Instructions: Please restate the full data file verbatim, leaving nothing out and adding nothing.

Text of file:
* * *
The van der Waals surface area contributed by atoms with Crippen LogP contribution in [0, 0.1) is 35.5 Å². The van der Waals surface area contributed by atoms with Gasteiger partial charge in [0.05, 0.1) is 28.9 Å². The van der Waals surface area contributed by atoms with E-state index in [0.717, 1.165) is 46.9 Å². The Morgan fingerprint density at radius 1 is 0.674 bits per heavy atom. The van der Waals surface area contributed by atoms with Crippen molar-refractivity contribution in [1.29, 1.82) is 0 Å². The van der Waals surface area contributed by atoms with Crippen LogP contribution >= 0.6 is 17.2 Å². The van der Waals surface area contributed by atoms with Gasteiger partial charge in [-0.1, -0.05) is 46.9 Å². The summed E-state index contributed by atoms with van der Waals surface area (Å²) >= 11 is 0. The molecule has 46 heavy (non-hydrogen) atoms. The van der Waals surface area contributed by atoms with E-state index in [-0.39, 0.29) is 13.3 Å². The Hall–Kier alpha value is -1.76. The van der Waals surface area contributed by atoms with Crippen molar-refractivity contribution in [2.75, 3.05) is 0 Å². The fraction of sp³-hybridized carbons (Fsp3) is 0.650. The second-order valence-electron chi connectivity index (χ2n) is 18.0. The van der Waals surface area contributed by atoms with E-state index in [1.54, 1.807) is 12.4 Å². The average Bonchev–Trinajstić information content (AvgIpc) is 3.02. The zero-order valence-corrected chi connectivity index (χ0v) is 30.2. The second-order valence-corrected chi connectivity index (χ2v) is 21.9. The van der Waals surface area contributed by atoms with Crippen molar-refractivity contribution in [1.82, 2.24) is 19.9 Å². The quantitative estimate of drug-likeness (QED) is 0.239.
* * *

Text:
The van der Waals surface area contributed by atoms with Crippen LogP contribution in [0, 0.1) is 35.5 Å². The van der Waals surface area contributed by atoms with Gasteiger partial charge in [0.05, 0.1) is 28.9 Å². The van der Waals surface area contributed by atoms with E-state index in [0.717, 1.165) is 46.9 Å². The Morgan fingerprint density at radius 1 is 0.674 bits per heavy atom. The van der Waals surface area contributed by atoms with Crippen molar-refractivity contribution in [1.29, 1.82) is 0 Å². The van der Waals surface area contributed by atoms with Crippen LogP contribution >= 0.6 is 17.2 Å². The van der Waals surface area contributed by atoms with Gasteiger partial charge in [-0.1, -0.05) is 46.9 Å². The summed E-state index contributed by atoms with van der Waals surface area (Å²) >= 11 is 0. The molecule has 46 heavy (non-hydrogen) atoms. The van der Waals surface area contributed by atoms with E-state index in [-0.39, 0.29) is 13.3 Å². The Hall–Kier alpha value is -1.76. The van der Waals surface area contributed by atoms with Crippen molar-refractivity contribution in [2.75, 3.05) is 0 Å². The fraction of sp³-hybridized carbons (Fsp3) is 0.650. The second-order valence-electron chi connectivity index (χ2n) is 18.0. The van der Waals surface area contributed by atoms with E-state index in [1.54, 1.807) is 12.4 Å². The average Bonchev–Trinajstić information content (AvgIpc) is 3.02. The zero-order valence-corrected chi connectivity index (χ0v) is 30.2. The second-order valence-corrected chi connectivity index (χ2v) is 21.9. The van der Waals surface area contributed by atoms with Crippen molar-refractivity contribution in [1.82, 2.24) is 19.9 Å². The quantitative estimate of drug-likeness (QED) is 0.239.